1. Poster contest

The SBPSP Mental Health Contest asked high school students across Kosovo to develop a poster campaign to raise public awareness about the importance of mental health in people’s lives. The panel of judges include: representatives from the Ministries of Education and of Health, a representative from a local NGO “Kosovar Youth Council” and myself. The poster that is chosen will be used in schools across Kosovo. It is anticipated that through their participation, the students indirectly reduced stigma among their peers.

2. Live TV discussion with a representative from the Ministry of Education

In a live television discussion, a representative from the Ministry of Education and I highlighted issues such as the existing barriers to mental health; the absence of programs for promotion of mental health and prevention of mental disorders in schools; the stigma surrounding mental health difficulties; and the lack of implementation of national mental health policies, plans and legislation. For example, national legislation says that every school with more than 1,500 students should have a psychologist; however, this has yet to be implemented, except at a few schools in the capital city of Kosovo. This debate was hosted and televised by “Bon Bon”, RTV 21.

3. Call to action

The SBPSP program initiated a call to action with the purpose of drawing national attention to the importance of mental health care. This call was prepared for the media in order to bring mental health challenges out of the shadows.

4. TV and radio shows

I spoke on numerous radio and TV shows, at local and national stations, giving educational messages on the importance of mental health. During these programs, I also spoke about the impact of mental health on one’s physical health and encouraged people to talk about mental health issues, highlighting the SBPSP activities in Kosovo schools.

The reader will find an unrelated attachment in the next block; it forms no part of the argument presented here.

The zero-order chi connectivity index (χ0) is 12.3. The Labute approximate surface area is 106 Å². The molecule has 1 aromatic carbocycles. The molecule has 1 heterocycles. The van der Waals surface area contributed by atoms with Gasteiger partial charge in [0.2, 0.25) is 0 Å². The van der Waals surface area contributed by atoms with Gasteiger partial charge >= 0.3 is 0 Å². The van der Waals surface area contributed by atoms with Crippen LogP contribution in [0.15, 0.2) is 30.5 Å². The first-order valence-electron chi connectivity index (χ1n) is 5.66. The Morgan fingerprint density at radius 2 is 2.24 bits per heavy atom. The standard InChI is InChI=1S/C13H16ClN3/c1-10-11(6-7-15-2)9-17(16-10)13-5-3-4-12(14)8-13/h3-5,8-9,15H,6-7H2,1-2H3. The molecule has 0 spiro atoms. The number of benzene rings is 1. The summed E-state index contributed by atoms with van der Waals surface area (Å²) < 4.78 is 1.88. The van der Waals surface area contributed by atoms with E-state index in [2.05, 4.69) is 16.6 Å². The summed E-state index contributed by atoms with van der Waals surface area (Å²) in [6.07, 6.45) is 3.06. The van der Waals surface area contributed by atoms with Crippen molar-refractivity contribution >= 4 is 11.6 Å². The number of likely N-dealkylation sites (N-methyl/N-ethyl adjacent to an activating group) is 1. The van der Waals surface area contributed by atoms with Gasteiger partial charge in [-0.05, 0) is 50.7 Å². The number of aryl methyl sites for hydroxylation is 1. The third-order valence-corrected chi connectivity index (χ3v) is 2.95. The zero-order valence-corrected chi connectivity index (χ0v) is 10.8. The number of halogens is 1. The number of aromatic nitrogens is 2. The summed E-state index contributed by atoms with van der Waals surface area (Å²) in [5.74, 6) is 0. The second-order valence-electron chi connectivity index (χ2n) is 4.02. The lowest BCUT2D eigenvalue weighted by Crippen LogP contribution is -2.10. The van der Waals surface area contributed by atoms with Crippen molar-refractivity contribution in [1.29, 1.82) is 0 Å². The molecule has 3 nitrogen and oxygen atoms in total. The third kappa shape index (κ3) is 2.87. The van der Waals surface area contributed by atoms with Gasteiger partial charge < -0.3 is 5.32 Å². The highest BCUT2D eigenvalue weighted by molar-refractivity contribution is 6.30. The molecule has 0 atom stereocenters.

5. Informal lecture about illegal drugs

A group of high school students had an opportunity to attend an informal lecture by psychiatrist Ilir Grezda on “Drugs, Consequences, and Treatment.” On the way to this event, students carried signs with slogans against drugs.

These are only a few of the activities that took place during 2013 Mental Health Month in Kosovo. It is hoped that these events have inspired individuals and organizations in the country to recognize the importance of mental health and join SBPSP in promoting these issues.

The School-based Psychological Services Program (SBPSP) was a part of the Hope Fellowships, a program of the National American Albanian Council. Technical support and remote supervision for the SBPSP was offered by: the American Psychological Association, the Center for Health and Health Care in Schools, and D.C. Department of Mental Health. For more information on Mental Health Month and SBPSP activities in Kosovo, please visit the School-based Psychological Services Program  Facebook page  or send an  email  to the program administrator.